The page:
This is a repost of an article originally published on Medium
Experienced bot traders know that selecting “good” trading pairs can make or break an account. But, selecting trading pairs that fit a specific trading strategy is typically a task that takes quite a bit of manual work. Not great when you got into trading automation to get work off your hands.
Frequently selecting new tradings pairs works, because pairs must match the intended strategy. Trading strategies tuned for bullish markets will usually perform awful when the market goes down, the same is true for strategies tuned for other market conditions.
I took the challenge and tried to build actual great tools for automatic pair selection in Gunbot. It’s part of a module called AutoConfig, which can automate a lot of operator tasks within Gunbot and solve the problem of selecting a specific coin pair to trade.
In this post, I’ll describe some of the ways you can work with AutoConfig to automatically select trading pairs.
The amount of data involved is huge when doing this with candlestick data, tickers are more suited but come with the problem that exchanges do not provide historical ticker data and tickers contain only very limited data like 24h change, current prices, and 24h volume.
Due to this limitation, other bots often provide only rudimentary pair filters directly based on the data available in tickers, like “select trading pairs with a daily volume above 300 BTC”. This is a very limited approach. Finding pairs that fit your strategy is next to impossible with simple filters like this.
Good pair selection tools would offer fine-grained filters that can help you identify the direction of a market, if the spreads are acceptably low, if the volume is increasing, etc. Gunbot can now do all of this, and more.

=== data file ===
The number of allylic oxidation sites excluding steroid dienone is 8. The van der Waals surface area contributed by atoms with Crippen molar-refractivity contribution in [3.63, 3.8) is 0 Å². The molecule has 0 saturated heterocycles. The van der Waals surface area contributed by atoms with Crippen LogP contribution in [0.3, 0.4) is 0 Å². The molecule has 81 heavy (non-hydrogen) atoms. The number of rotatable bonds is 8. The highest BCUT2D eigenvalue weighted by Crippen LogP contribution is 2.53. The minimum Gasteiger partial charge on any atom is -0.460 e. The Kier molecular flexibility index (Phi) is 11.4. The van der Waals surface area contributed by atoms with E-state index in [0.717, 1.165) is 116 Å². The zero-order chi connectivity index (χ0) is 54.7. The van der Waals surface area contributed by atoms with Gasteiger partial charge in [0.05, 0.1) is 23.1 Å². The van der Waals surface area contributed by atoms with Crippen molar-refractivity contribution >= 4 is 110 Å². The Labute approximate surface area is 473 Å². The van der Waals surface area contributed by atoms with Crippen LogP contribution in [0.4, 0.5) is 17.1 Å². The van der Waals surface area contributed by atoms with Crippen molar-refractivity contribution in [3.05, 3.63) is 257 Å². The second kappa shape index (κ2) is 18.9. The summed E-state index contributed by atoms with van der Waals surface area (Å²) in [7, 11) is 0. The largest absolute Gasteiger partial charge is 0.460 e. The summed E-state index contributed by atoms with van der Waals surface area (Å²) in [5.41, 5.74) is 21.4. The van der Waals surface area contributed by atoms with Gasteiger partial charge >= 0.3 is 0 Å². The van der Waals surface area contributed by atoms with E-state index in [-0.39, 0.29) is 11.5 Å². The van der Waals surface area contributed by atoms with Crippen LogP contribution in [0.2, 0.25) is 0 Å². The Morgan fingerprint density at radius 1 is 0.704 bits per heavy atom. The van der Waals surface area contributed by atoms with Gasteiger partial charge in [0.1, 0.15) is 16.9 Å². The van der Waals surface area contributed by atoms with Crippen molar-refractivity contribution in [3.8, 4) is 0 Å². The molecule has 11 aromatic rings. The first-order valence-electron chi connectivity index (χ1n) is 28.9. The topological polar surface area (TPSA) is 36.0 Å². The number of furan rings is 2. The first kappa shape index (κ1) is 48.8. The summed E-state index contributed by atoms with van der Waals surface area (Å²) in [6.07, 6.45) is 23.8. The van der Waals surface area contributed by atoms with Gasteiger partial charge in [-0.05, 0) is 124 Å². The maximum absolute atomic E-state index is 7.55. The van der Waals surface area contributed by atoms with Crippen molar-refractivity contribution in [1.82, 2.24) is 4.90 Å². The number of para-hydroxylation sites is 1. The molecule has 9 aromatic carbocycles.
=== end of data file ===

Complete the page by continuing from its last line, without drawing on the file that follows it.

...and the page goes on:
To tackle all the problems mentioned above, Gunbot can now track ticker data over time, for all pairs on an exchange. Together with a bunch of powerful filters, this allows for very precise pair selection.
When selecting pairs, you can create your own set of filters. You can also create multiple filter sets to monitor for different very specific market conditions.
Filters can be used for adding and removing trading pairs. This way you can make sure that Gunbot only trades the most interesting pairs at any time using the “Gunbot Autoconfig Automatic Trading Pair Selection”
Some filters are pretty simple but very effective, think about options like:
Exclude/blacklist specific pairs, base or quote currencies.
Price filters: for example set a min/max price range to filter out extremely low valued pairs.range, for example, to filter out low satoshi valued pairs.
Volume filters: you can filter for absolute volume ranges, but also above/below median volume or a pairs volume ranking. Volume rank can, for example, be used to only select the current top10 USDT volume pairs.
Bid/ask spread: measures the percentage difference between the bid and ask, allowing you to filter out pairs with extreme spreads.
This is where it gets interesting. The advanced filters let you monitor the pair’s direction and movement over time.